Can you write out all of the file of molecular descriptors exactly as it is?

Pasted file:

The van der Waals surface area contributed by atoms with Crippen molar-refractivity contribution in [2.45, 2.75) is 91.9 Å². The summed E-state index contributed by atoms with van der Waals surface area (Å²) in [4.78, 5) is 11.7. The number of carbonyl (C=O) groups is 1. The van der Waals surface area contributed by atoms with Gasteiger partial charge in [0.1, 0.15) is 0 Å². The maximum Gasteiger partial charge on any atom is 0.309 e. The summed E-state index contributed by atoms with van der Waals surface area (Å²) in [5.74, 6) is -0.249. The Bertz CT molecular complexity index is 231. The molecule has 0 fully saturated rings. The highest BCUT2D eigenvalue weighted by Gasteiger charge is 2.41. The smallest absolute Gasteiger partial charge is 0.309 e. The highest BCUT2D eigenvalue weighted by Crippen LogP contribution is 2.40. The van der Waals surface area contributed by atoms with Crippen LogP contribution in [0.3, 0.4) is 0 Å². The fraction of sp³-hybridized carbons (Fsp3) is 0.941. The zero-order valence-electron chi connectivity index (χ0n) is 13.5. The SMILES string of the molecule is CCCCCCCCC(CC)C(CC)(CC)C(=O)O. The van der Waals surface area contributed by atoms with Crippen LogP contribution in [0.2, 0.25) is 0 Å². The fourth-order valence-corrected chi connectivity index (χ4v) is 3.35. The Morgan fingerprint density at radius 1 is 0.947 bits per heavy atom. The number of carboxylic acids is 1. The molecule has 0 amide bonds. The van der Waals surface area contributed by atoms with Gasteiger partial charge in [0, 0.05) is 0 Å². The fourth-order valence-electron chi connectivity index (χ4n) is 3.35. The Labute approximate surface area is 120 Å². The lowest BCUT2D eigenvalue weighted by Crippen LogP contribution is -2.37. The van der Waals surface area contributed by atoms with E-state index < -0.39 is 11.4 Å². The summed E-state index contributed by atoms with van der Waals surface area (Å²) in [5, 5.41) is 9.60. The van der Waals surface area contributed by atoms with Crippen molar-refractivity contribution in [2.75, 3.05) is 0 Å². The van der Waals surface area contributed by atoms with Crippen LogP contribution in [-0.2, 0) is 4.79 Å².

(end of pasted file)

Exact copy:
The van der Waals surface area contributed by atoms with Crippen molar-refractivity contribution in [2.45, 2.75) is 91.9 Å². The summed E-state index contributed by atoms with van der Waals surface area (Å²) in [4.78, 5) is 11.7. The number of carbonyl (C=O) groups is 1. The van der Waals surface area contributed by atoms with Gasteiger partial charge in [0.1, 0.15) is 0 Å². The maximum Gasteiger partial charge on any atom is 0.309 e. The summed E-state index contributed by atoms with van der Waals surface area (Å²) in [5.74, 6) is -0.249. The Bertz CT molecular complexity index is 231. The molecule has 0 fully saturated rings. The highest BCUT2D eigenvalue weighted by Gasteiger charge is 2.41. The smallest absolute Gasteiger partial charge is 0.309 e. The highest BCUT2D eigenvalue weighted by Crippen LogP contribution is 2.40. The van der Waals surface area contributed by atoms with Crippen LogP contribution in [0.3, 0.4) is 0 Å². The fraction of sp³-hybridized carbons (Fsp3) is 0.941. The zero-order valence-electron chi connectivity index (χ0n) is 13.5. The SMILES string of the molecule is CCCCCCCCC(CC)C(CC)(CC)C(=O)O. The van der Waals surface area contributed by atoms with Crippen LogP contribution in [0.2, 0.25) is 0 Å². The fourth-order valence-corrected chi connectivity index (χ4v) is 3.35. The Morgan fingerprint density at radius 1 is 0.947 bits per heavy atom. The number of carboxylic acids is 1. The molecule has 0 amide bonds. The van der Waals surface area contributed by atoms with Gasteiger partial charge in [0, 0.05) is 0 Å². The fourth-order valence-electron chi connectivity index (χ4n) is 3.35. The Labute approximate surface area is 120 Å². The lowest BCUT2D eigenvalue weighted by Crippen LogP contribution is -2.37. The van der Waals surface area contributed by atoms with E-state index < -0.39 is 11.4 Å². The summed E-state index contributed by atoms with van der Waals surface area (Å²) in [5, 5.41) is 9.60. The van der Waals surface area contributed by atoms with Crippen molar-refractivity contribution in [2.75, 3.05) is 0 Å². The van der Waals surface area contributed by atoms with Crippen LogP contribution in [-0.2, 0) is 4.79 Å².